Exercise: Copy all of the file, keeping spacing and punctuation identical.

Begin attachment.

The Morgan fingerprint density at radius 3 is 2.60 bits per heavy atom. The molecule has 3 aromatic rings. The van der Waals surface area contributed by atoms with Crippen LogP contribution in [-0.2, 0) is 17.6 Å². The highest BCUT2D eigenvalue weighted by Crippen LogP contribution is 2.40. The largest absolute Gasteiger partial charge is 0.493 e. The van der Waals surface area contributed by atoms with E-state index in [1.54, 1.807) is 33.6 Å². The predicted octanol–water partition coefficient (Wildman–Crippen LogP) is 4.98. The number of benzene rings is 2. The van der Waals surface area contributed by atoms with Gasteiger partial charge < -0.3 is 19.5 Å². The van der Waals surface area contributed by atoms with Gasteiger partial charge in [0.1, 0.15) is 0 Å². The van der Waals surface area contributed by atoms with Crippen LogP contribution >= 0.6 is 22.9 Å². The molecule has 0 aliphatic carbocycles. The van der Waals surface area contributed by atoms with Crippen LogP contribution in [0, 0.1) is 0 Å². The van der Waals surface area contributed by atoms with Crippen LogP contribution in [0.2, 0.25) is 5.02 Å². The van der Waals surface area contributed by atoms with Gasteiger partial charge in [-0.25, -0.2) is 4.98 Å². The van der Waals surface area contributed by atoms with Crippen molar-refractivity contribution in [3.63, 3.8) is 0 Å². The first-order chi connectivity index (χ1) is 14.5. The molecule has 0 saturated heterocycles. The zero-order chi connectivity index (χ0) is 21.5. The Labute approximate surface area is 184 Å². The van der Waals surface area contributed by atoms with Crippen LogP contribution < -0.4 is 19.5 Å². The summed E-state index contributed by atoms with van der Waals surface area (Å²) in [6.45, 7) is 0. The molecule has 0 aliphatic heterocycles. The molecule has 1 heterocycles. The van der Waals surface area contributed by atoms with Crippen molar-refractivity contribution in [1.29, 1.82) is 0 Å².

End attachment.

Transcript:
The Morgan fingerprint density at radius 3 is 2.60 bits per heavy atom. The molecule has 3 aromatic rings. The van der Waals surface area contributed by atoms with Crippen LogP contribution in [-0.2, 0) is 17.6 Å². The highest BCUT2D eigenvalue weighted by Crippen LogP contribution is 2.40. The largest absolute Gasteiger partial charge is 0.493 e. The van der Waals surface area contributed by atoms with E-state index in [1.54, 1.807) is 33.6 Å². The predicted octanol–water partition coefficient (Wildman–Crippen LogP) is 4.98. The number of benzene rings is 2. The van der Waals surface area contributed by atoms with Gasteiger partial charge < -0.3 is 19.5 Å². The van der Waals surface area contributed by atoms with Gasteiger partial charge in [0.1, 0.15) is 0 Å². The van der Waals surface area contributed by atoms with Crippen LogP contribution >= 0.6 is 22.9 Å². The molecule has 0 aliphatic carbocycles. The van der Waals surface area contributed by atoms with Crippen LogP contribution in [0, 0.1) is 0 Å². The van der Waals surface area contributed by atoms with Crippen LogP contribution in [0.2, 0.25) is 5.02 Å². The van der Waals surface area contributed by atoms with Gasteiger partial charge in [-0.25, -0.2) is 4.98 Å². The van der Waals surface area contributed by atoms with Crippen molar-refractivity contribution in [3.63, 3.8) is 0 Å². The first-order chi connectivity index (χ1) is 14.5. The molecule has 0 saturated heterocycles. The zero-order chi connectivity index (χ0) is 21.5. The Labute approximate surface area is 184 Å². The van der Waals surface area contributed by atoms with Crippen LogP contribution < -0.4 is 19.5 Å². The summed E-state index contributed by atoms with van der Waals surface area (Å²) in [6.45, 7) is 0. The molecule has 0 aliphatic heterocycles. The molecule has 1 heterocycles. The van der Waals surface area contributed by atoms with Crippen molar-refractivity contribution in [1.29, 1.82) is 0 Å².